When the St. Petersburg City Council sent the Pinellas County Commission a breakdown of Penny for Pinellas projects, they listed $15 million for affordable housing.
Although the funds from the one-cent county sales tax — set for voter reapproval this year — were described by some officials as a “drop in the bucket,” it would give Council members some options to deal with the increasing problem of developers eating up more properties, especially in the downtown area.
However, not everyone agrees with the Council’s philosophy.
Pinellas Commission candidate Barb Haselden says the lack of sufficient infrastructure is becoming a major problem in both St. Pete and throughout the county. She is calling for using 100 percent of Penny for Pinellas revenue to repair the region’s sewage issues.
“Pinellas County ranked first in Florida sewer spills in 2016, which has continued into 2017 with heavy rainfall,” Haselden says. “All proceeds from Penny for Pinellas should be diverted to fixing our sewage and stormwater failures until a new system is completed.
“If county officials refuse to make this commitment, citizens should vote NO on Penny for Pinellas.”
This year marks the fourth time that the tax will come before Pinellas voters. After narrowly passing in 1989, Penny for Pinellas easily won approval in both March 1997 and March 2007 municipal elections.
Haselden, an activist for reduced government spending who spearheaded the opposition to Greenlight Pinellas transit tax in 2014, says local tax sales options like Penny for Pinellas have “morphed” over time because of amendments filed by the state.
She criticizes, in particular, the provision allowing for local governments to spend up to 15 percent on such referendums for economic development.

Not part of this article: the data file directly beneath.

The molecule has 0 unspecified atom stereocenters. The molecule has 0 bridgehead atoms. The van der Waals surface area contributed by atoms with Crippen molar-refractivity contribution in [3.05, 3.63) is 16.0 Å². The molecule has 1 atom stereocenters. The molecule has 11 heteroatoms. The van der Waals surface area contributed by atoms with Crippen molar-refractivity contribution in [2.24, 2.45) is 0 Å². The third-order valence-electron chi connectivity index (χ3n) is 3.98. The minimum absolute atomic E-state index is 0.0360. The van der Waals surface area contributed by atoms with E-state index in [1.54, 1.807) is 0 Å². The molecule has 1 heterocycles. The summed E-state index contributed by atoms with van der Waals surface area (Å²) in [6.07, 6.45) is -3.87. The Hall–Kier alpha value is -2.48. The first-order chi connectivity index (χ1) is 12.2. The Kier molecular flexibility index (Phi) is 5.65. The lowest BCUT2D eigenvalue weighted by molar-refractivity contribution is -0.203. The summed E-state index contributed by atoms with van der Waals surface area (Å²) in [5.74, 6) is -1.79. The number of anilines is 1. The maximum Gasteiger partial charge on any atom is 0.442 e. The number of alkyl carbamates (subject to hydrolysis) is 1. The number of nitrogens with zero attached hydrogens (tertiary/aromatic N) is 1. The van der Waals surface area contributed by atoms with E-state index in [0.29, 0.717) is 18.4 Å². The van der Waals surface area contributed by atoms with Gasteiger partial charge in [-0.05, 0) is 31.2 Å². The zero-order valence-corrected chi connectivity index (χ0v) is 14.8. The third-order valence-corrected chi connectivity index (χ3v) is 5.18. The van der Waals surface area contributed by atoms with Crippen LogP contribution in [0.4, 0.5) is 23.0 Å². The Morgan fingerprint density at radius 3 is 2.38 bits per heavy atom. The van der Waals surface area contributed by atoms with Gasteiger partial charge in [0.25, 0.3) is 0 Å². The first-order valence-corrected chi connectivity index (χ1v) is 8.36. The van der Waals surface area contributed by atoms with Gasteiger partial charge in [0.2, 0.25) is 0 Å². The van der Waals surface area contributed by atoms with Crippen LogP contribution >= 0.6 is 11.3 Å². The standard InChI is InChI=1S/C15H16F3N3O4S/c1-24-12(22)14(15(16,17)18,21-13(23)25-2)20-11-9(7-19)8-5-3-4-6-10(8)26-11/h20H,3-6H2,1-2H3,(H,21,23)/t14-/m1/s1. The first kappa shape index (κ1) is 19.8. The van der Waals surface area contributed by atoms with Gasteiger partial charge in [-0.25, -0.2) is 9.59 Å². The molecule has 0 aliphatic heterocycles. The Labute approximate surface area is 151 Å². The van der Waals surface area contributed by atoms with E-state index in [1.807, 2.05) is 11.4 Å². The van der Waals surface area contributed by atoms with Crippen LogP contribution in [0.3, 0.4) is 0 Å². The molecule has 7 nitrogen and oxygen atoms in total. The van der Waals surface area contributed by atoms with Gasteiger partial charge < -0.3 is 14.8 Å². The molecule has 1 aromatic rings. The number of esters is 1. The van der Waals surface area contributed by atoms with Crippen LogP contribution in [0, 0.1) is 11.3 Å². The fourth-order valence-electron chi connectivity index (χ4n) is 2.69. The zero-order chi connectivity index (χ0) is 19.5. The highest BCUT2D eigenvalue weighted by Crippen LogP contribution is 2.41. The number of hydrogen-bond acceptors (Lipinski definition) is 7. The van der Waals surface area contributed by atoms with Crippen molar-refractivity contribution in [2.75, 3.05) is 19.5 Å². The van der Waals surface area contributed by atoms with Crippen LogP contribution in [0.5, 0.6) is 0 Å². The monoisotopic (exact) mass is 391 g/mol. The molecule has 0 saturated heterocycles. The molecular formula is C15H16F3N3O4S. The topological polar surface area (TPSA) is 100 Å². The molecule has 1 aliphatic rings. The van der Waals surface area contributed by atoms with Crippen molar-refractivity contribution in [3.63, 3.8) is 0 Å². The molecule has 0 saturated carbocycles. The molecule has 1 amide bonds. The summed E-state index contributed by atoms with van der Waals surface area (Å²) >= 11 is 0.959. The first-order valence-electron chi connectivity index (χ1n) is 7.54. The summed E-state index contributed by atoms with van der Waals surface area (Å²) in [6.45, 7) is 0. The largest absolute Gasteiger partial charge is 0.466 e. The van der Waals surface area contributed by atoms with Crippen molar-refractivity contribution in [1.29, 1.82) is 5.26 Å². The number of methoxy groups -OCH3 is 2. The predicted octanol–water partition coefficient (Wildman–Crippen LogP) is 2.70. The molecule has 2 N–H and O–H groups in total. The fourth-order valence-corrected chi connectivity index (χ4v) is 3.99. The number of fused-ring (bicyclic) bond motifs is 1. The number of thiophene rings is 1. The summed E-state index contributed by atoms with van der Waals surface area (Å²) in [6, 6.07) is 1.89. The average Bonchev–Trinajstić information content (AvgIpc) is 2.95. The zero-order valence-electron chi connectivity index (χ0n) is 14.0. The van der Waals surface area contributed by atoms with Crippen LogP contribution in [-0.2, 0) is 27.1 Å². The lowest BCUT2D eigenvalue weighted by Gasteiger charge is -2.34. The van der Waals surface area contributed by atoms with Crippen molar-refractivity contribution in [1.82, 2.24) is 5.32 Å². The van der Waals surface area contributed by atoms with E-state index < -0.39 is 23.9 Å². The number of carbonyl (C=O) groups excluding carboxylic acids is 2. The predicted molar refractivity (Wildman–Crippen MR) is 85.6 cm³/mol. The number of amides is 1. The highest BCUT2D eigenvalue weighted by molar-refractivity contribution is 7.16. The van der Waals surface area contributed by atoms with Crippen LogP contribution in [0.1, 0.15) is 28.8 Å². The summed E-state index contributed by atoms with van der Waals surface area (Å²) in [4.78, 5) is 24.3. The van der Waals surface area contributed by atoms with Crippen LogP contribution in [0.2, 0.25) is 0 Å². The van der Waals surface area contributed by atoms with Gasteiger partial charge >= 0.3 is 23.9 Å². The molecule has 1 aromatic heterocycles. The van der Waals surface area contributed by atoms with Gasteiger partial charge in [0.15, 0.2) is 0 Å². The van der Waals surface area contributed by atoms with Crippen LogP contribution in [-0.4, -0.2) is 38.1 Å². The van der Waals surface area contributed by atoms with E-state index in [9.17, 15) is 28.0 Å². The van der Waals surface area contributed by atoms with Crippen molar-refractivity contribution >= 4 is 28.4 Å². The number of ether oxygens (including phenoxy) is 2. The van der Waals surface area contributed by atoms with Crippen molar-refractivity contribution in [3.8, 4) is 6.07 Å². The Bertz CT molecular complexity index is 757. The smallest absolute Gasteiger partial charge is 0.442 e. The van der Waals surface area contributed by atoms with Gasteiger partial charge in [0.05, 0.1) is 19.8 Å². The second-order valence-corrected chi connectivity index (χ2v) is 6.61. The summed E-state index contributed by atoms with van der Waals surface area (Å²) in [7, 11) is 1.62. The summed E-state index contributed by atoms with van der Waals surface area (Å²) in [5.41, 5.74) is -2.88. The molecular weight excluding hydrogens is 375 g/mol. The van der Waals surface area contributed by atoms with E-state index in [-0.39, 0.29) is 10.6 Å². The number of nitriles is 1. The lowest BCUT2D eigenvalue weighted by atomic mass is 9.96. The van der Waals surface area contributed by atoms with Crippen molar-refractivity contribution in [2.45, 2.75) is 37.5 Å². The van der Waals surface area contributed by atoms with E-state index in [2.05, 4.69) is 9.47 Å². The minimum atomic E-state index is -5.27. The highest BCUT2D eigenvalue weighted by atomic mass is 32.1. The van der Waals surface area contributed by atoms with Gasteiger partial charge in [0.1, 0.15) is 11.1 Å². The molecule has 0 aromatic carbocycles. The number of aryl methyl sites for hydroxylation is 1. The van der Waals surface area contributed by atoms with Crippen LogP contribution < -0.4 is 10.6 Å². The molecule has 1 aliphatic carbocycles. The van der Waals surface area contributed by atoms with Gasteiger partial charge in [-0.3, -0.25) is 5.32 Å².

“That is not what the people thought they were supporting when they voted for an infrastructure tax thirty years ago,” she maintains.
An interlocal agreement last month from the St. Pete City Council to the Pinellas Commission allocates $9 million a year — $90 million over ten years — to buried wastewater infrastructure. The money would be for either replacement and/or relining sewer pipes.
Haselden, running in the Republican primary for District 6 in 2018, officially kicked off her campaign this week at an event in the Seminole Community Library. During the launch, she also vowed that if elected, she would immediately call for another referendum to re-establish term limits on commissioners.
In 1996, Pinellas residents overwhelmingly approved term limits, but due to various court rulings over the years, the measure never has been implemented. That’s allowed board members Karen Seel, Ken Welch and John Morroni to serve on the board for more than 16 years.
If she takes office, Haselden promises to propose a measure on the ballot for Pinellas voters to decide. Before any such plan gets a vote by the entire board, though, the proposal would need the support from a second board member.
In the District 6 race, Haselden will face two current members of the Legislature: state Reps. Larry Ahern and Kathleen Peters. Morroni currently holds the seat but recently announced he will not seek re-election.
District 6 encompasses parts of St Petersburg, Largo, Pinellas Park, Feather Sound, Seminole, as well as the Gulf beach communities of Redington Shores south to Tierra Verde.